England International cricketer Paul Nixon, Aston Villa Legend Stiliyan Petrov, and England and Chelsea star striker Eniola Aluko are helping a Birmingham-based HIV awareness charity to launch a new sporting campaign at Edgbaston Stadium – in time to capture a public imagination inspired by the drama of the Ashes.
Paul Nixon and Stiliyan Petrov are both founding sporting ambassadors for the charity Saving Lives. On Tuesday, 23rd July, the charity and a host of sporting stars will launch Cricket Saving Lives, a campaign aimed at fans of the sport who haven’t considered what HIV might mean for them – and who it is that might be at risk of it.
Stiliyan Petrov has overseen previous successes for the charity, which has worked with Premier League football clubs to raise awareness of HIV. “As the founding patron of Football Saving Lives I am delighted that the charity’s work is now spreading into so many other sports,” he said.
“Cricket, like football is watched, by millions worldwide. By harnessing the popularity of the sport, its clubs and its players, we can really help change attitudes about HIV – and HIV testing.”
One in four of those in the UK who are living with HIV are unaware they are infected; that means they will get sicker than they need to, that they are more likely to die – and that they probably unknowingly passing on their infection.
A simple test can prevent all this. Today’s drugs can give people a near-to-normal life expectancy, and render them non-infectious. But they must take the test – and the earlier the better. That means we need to do more to improve awareness of HIV and HIV testing.
Saving Lives works with Premiership football clubs, Olympic medal-winners, world champions and grassroots sports clubs to raise the profile of HIV. Stigma can still dissuade many from taking a life-saving test. The aim is to encourage more people to test for the virus by promoting a more positive image for the condition.
Founding Cricket Saving Lives ambassador is Paul Nixon is a retired England international cricketer. He said: “I am proud to be the founding Ambassador for Cricket Saving Lives. I’m currently coaching the Jamaican CPL Team, so unfortunately cannot be at Edgbaston on the day – but I’m delighted that cricketing stars like Warwickshire’s Darren Maddy and Paul Best are lending their support .
Eniola Aluko became involved with the charity when she was playing for Birmingham City Ladies and has recently returned from representing her country at the Euros 2013. “Saving Lives is a hugely important charity and sports stars are role models to children and adults alike if we can raise awareness and get people tested for HIV or even prevent them getting infected in the first place, that has to be a good thing,” she said.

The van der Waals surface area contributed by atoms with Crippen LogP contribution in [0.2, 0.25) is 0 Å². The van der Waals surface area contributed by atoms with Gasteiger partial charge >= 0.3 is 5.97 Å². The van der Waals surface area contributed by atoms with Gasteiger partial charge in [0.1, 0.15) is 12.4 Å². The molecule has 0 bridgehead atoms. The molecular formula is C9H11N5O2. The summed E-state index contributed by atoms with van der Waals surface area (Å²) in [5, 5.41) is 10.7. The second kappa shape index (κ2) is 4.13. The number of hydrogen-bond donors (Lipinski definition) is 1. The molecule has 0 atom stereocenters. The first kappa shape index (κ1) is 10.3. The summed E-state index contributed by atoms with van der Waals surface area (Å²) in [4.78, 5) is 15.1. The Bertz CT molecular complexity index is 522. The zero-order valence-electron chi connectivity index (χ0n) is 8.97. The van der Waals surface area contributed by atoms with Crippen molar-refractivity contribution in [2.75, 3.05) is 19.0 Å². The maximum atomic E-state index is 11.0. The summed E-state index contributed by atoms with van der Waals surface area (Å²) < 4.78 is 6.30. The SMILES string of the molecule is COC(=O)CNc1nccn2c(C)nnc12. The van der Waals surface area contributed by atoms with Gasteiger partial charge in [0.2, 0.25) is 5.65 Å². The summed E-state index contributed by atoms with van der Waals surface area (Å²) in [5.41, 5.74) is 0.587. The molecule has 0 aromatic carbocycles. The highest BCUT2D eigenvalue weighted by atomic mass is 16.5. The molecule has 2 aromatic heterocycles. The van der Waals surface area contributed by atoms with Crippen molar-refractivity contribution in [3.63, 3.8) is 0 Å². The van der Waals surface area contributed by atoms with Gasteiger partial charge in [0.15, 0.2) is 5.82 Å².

Other sporting ambassadors will be in attendance at the event, representing the full range of sports with which Saving Lives has worked, These include Recently returned from the Women’s Euro 2013 tournament England International and Chelsea Ladies Football star Eniola Aluko, Wolverhampton Wanderers and Togo International footballer, Razak Boukari; Team GB water polo players, Megan Clark and Georgia Linney; 400M Team GB sprinter, Somto Erucie; British women’s power lifting champion, Jordana Freemantle; and the Worcester Warriors Community Rugby Coach, Tim Pickard;
“Although there hasn’t been a mainstream general awareness campaign about HIV for some years now, the virus has not gone away,” says Dr Steve Taylor, the charity’s Medical Director. “Events like these, and the ongoing support of our sporting ambassadors, give us the chance to emphasise that HIV can affect us all – and that a simple test can get people onto today’s life-saving treatment when they need it.
Following a recent campaign featuring the sporting ambassadors, sixteen per cent of sexual health clinic attendees inBirminghamcited the Saving Lives material as their reason for seeking a test. Almost half of these people reported no other exposure to sexual health messaging.
The launch coincides with the under-9’s Warwickshire Cricket Finals, and junior cricket players and HIV-positive children alike will be given the opportunity to tour one of the country’s most prestigious cricket grounds, and meet their sporting heroes. At lunchtime, there will be photo opportunities, and the celebrities will also watch the children play some cricket.
“Better awareness, and more positive education, can really making a difference to people’s lives,” says Dr Taylor. “You can now live a long and full life with HIV – if you get tested early enough. There’s no need to believe all the old myths about the condition. Just get tested. It saves lives.”